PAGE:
Occupational Noise Exposure
Exposure to high levels of noise can cause permanent hearing loss. Neither surgery nor a hearing aid can help correct this type of hearing loss. Short term exposure to loud noise can also cause a temporary change in hearing (your ears may feel stuffed up) or a ringing in your ears (tinnitus). These short-term problems may go away within a few minutes or hours after leaving the noise. However, repeated exposures to loud noise can lead to permanent tinnitus and/or hearing loss.
Loud noise can create physical and psychological stress, reduce productivity, interfere with communication and concentration, and contribute to workplace accidents and injuries by making it difficult to hear warning signals. The effects of noise induced hearing loss can be profound, limiting your ability to hear high frequency sounds, understand speech, and seriously impairing your ability to communicate.
When sound waves enter the outer ear, the vibrations impact the ear drum and are transmitted to the middle and inner ear. In the middle ear three small bones called the malleus (or hammer), the incus (or anvil), and the stapes (or stirrup) amplify and transmit the vibrations generated by the sound to the inner ear. The inner ear contains a snail-like structure called the cochlea which is filled with fluid and lined with cells with very fine hairs. These microscopic hairs move with the vibrations and convert the sound waves into nerve impulses–the result is the sounds we hear. Exposure to loud noise can destroy these hair cells and cause hearing loss!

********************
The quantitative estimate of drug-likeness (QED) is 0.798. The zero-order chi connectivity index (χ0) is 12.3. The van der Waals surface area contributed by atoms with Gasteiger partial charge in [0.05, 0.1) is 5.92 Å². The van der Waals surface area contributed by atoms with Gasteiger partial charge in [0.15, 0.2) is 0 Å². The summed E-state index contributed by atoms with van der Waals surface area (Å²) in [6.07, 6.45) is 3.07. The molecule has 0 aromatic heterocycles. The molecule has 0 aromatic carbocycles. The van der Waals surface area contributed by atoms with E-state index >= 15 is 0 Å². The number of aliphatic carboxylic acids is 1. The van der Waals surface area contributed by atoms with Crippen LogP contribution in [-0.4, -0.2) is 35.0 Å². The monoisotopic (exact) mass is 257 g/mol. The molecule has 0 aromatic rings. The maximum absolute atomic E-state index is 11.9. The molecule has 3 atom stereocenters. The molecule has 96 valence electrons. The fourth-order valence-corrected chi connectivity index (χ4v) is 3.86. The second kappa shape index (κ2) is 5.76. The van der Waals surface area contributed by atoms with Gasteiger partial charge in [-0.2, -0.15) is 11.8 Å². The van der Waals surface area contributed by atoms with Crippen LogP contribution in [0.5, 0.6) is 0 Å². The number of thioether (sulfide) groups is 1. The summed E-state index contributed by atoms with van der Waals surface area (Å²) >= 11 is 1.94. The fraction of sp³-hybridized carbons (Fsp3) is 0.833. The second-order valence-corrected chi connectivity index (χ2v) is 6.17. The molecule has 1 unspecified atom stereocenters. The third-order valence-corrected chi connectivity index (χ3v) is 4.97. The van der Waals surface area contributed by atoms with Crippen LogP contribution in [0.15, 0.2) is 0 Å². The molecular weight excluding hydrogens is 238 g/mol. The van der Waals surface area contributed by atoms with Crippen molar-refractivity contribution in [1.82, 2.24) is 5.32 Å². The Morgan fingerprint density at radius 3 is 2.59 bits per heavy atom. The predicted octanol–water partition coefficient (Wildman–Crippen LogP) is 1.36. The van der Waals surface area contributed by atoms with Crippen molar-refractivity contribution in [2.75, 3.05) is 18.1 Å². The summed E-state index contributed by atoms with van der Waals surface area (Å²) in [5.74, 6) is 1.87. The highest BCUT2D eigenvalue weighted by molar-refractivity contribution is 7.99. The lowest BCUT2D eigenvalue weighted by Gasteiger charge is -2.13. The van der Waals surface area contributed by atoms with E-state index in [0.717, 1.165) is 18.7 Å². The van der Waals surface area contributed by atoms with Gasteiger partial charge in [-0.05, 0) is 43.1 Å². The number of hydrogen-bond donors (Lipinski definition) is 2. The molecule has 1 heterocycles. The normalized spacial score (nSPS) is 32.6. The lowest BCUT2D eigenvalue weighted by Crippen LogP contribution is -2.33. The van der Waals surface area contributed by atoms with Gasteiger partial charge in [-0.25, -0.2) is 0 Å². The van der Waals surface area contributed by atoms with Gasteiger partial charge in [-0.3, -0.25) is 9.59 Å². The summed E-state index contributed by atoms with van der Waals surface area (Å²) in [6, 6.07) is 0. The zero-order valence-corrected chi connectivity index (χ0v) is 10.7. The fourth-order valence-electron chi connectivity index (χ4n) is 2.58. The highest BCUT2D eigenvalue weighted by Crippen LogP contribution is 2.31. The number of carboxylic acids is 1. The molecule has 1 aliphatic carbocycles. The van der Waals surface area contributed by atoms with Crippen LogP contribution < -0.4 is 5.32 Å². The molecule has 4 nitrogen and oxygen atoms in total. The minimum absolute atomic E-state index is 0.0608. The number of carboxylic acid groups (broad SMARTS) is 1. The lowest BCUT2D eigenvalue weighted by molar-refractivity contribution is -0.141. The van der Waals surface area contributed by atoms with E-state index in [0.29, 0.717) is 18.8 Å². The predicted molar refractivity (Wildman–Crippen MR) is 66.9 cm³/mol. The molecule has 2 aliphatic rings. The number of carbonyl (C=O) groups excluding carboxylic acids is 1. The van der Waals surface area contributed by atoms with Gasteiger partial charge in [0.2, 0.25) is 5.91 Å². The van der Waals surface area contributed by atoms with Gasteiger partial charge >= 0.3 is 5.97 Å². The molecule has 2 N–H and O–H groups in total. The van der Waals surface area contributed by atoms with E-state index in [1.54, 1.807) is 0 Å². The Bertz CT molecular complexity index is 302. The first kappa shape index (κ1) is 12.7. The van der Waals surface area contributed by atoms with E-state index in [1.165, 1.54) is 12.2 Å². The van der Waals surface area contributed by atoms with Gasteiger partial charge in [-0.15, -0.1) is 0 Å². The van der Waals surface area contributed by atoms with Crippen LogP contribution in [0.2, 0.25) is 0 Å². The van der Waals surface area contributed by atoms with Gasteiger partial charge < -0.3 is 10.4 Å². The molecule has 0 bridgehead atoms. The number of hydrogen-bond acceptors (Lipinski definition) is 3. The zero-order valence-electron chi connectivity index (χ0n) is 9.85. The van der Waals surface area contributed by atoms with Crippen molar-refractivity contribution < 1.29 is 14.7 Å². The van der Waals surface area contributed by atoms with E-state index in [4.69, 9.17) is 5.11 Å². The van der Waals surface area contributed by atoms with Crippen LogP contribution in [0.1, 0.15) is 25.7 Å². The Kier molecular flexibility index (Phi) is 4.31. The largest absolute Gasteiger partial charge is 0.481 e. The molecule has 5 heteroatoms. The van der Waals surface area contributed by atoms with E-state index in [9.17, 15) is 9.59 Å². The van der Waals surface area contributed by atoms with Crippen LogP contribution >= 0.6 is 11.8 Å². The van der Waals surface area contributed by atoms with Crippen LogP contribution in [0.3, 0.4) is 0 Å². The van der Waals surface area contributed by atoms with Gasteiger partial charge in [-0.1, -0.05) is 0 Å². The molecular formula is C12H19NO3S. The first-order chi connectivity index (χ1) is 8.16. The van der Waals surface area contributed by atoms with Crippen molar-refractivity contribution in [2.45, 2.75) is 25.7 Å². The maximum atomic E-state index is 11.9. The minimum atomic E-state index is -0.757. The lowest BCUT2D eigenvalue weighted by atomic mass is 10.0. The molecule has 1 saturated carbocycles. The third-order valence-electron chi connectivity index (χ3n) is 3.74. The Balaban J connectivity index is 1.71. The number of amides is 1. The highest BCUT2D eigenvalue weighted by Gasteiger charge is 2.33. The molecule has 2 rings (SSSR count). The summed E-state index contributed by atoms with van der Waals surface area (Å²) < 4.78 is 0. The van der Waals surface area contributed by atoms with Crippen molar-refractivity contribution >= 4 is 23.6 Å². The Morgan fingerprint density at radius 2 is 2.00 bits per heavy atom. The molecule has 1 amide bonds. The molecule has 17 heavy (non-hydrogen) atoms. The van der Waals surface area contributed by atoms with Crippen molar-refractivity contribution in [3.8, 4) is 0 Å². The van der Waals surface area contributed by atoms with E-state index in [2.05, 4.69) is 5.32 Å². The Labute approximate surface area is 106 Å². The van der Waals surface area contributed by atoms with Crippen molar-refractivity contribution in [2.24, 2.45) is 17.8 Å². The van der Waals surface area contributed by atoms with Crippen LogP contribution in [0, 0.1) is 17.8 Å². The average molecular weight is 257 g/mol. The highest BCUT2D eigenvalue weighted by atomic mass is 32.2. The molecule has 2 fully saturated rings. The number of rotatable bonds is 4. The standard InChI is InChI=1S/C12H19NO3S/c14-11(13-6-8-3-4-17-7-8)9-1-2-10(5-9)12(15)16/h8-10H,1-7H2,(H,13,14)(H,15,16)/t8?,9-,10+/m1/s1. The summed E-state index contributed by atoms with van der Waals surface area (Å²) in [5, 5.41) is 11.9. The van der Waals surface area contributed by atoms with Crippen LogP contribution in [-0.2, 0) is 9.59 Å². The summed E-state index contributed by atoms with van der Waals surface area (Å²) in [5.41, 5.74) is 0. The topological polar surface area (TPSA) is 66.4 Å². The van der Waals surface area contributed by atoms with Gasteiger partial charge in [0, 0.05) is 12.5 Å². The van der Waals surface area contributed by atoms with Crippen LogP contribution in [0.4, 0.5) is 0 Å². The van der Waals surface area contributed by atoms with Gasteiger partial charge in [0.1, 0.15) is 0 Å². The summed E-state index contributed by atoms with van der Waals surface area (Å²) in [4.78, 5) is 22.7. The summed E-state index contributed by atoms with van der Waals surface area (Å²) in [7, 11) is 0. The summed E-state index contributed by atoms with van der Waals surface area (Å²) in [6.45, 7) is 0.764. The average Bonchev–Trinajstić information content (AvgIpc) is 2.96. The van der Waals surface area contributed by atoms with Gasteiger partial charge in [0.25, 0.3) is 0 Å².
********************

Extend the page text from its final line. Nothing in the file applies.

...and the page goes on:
The following references provide assistance in recognizing the health effects of excessive noise.
- Occupational exposure to noise: evaluation, prevention and control. World Health Organization (WHO). Provides an in depth look at all aspects of noise.
- Noise at Work. European Agency for Safety and Health at Work (EU-OSHA). Noise topic page from EU-OSHA, including guidance materials, publications, standards, reports, and other resources, such as the following:
- National Hearing Conservation Association (NHCA). Noise and hearing loss resources, including publications developed in Alliance with OSHA.
- Better Hearing Institute. Educational resources on noise and hearing loss.
- American Speech-Language-Hearing Association (ASHA). Promotes the interests of and provides the highest quality services for professionals in audiology, speech-language pathology, and speech and hearing science, and advocates for people with communication disabilities.
- Hearing Loss. Provides the signs of hearing loss, and statistics about its prevalence among adults.
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